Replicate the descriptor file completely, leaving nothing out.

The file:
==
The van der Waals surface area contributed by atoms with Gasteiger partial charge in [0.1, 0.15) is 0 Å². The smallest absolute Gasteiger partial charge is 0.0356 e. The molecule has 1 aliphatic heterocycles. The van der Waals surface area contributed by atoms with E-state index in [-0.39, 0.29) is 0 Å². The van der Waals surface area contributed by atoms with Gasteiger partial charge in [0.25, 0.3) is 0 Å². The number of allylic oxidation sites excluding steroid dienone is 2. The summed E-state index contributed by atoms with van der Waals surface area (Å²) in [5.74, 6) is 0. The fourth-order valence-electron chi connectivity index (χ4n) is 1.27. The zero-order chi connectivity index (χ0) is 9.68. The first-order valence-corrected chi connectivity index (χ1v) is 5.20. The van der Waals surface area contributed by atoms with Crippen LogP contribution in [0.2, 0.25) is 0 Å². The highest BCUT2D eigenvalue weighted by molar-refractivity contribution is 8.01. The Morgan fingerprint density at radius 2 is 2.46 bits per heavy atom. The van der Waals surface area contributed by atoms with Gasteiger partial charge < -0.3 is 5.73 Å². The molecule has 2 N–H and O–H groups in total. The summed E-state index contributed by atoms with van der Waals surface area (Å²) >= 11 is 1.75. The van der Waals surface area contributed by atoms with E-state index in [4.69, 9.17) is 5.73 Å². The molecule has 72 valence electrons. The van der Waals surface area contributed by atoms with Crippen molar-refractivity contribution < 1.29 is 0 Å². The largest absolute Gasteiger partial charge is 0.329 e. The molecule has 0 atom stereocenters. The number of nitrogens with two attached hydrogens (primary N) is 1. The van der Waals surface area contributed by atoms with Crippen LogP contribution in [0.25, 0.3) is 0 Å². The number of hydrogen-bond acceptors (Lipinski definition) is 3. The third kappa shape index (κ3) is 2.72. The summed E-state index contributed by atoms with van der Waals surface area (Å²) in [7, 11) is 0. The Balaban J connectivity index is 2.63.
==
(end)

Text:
The van der Waals surface area contributed by atoms with Gasteiger partial charge in [0.1, 0.15) is 0 Å². The smallest absolute Gasteiger partial charge is 0.0356 e. The molecule has 1 aliphatic heterocycles. The van der Waals surface area contributed by atoms with E-state index in [-0.39, 0.29) is 0 Å². The van der Waals surface area contributed by atoms with Gasteiger partial charge in [0.25, 0.3) is 0 Å². The number of allylic oxidation sites excluding steroid dienone is 2. The summed E-state index contributed by atoms with van der Waals surface area (Å²) in [5.74, 6) is 0. The fourth-order valence-electron chi connectivity index (χ4n) is 1.27. The zero-order chi connectivity index (χ0) is 9.68. The first-order valence-corrected chi connectivity index (χ1v) is 5.20. The van der Waals surface area contributed by atoms with Crippen LogP contribution in [0.2, 0.25) is 0 Å². The highest BCUT2D eigenvalue weighted by molar-refractivity contribution is 8.01. The Morgan fingerprint density at radius 2 is 2.46 bits per heavy atom. The van der Waals surface area contributed by atoms with Gasteiger partial charge < -0.3 is 5.73 Å². The molecule has 2 N–H and O–H groups in total. The summed E-state index contributed by atoms with van der Waals surface area (Å²) >= 11 is 1.75. The van der Waals surface area contributed by atoms with E-state index in [4.69, 9.17) is 5.73 Å². The molecule has 72 valence electrons. The van der Waals surface area contributed by atoms with Crippen molar-refractivity contribution < 1.29 is 0 Å². The largest absolute Gasteiger partial charge is 0.329 e. The molecule has 0 atom stereocenters. The number of nitrogens with two attached hydrogens (primary N) is 1. The van der Waals surface area contributed by atoms with Crippen LogP contribution in [0.25, 0.3) is 0 Å². The number of hydrogen-bond acceptors (Lipinski definition) is 3. The third kappa shape index (κ3) is 2.72. The summed E-state index contributed by atoms with van der Waals surface area (Å²) in [7, 11) is 0. The Balaban J connectivity index is 2.63.